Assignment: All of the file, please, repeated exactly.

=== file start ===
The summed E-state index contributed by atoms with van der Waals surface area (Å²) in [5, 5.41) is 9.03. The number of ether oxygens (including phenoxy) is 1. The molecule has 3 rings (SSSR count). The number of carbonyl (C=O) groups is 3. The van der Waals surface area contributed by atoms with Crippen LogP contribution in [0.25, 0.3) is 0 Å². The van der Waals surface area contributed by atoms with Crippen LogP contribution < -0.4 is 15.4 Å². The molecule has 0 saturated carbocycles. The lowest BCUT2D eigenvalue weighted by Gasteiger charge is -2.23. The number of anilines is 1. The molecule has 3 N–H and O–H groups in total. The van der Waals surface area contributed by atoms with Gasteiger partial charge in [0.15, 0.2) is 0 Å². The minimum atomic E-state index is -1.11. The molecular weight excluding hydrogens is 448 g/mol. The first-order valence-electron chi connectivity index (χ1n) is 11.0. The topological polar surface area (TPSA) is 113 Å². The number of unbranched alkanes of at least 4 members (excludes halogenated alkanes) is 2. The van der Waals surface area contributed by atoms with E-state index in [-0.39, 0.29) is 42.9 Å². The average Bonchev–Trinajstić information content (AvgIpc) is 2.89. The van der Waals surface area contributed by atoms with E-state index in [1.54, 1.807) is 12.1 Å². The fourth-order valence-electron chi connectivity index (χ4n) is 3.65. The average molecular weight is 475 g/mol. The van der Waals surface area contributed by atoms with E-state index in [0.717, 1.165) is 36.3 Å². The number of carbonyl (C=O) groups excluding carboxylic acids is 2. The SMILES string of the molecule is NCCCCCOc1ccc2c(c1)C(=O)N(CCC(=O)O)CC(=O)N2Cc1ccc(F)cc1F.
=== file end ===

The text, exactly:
The summed E-state index contributed by atoms with van der Waals surface area (Å²) in [5, 5.41) is 9.03. The number of ether oxygens (including phenoxy) is 1. The molecule has 3 rings (SSSR count). The number of carbonyl (C=O) groups is 3. The van der Waals surface area contributed by atoms with Crippen LogP contribution in [0.25, 0.3) is 0 Å². The van der Waals surface area contributed by atoms with Crippen LogP contribution < -0.4 is 15.4 Å². The molecule has 0 saturated carbocycles. The lowest BCUT2D eigenvalue weighted by Gasteiger charge is -2.23. The number of anilines is 1. The molecule has 3 N–H and O–H groups in total. The van der Waals surface area contributed by atoms with Gasteiger partial charge in [0.15, 0.2) is 0 Å². The minimum atomic E-state index is -1.11. The molecular weight excluding hydrogens is 448 g/mol. The first-order valence-electron chi connectivity index (χ1n) is 11.0. The topological polar surface area (TPSA) is 113 Å². The number of unbranched alkanes of at least 4 members (excludes halogenated alkanes) is 2. The van der Waals surface area contributed by atoms with E-state index in [-0.39, 0.29) is 42.9 Å². The average Bonchev–Trinajstić information content (AvgIpc) is 2.89. The van der Waals surface area contributed by atoms with E-state index in [1.54, 1.807) is 12.1 Å². The fourth-order valence-electron chi connectivity index (χ4n) is 3.65. The average molecular weight is 475 g/mol. The van der Waals surface area contributed by atoms with E-state index in [0.717, 1.165) is 36.3 Å². The number of carbonyl (C=O) groups excluding carboxylic acids is 2. The SMILES string of the molecule is NCCCCCOc1ccc2c(c1)C(=O)N(CCC(=O)O)CC(=O)N2Cc1ccc(F)cc1F.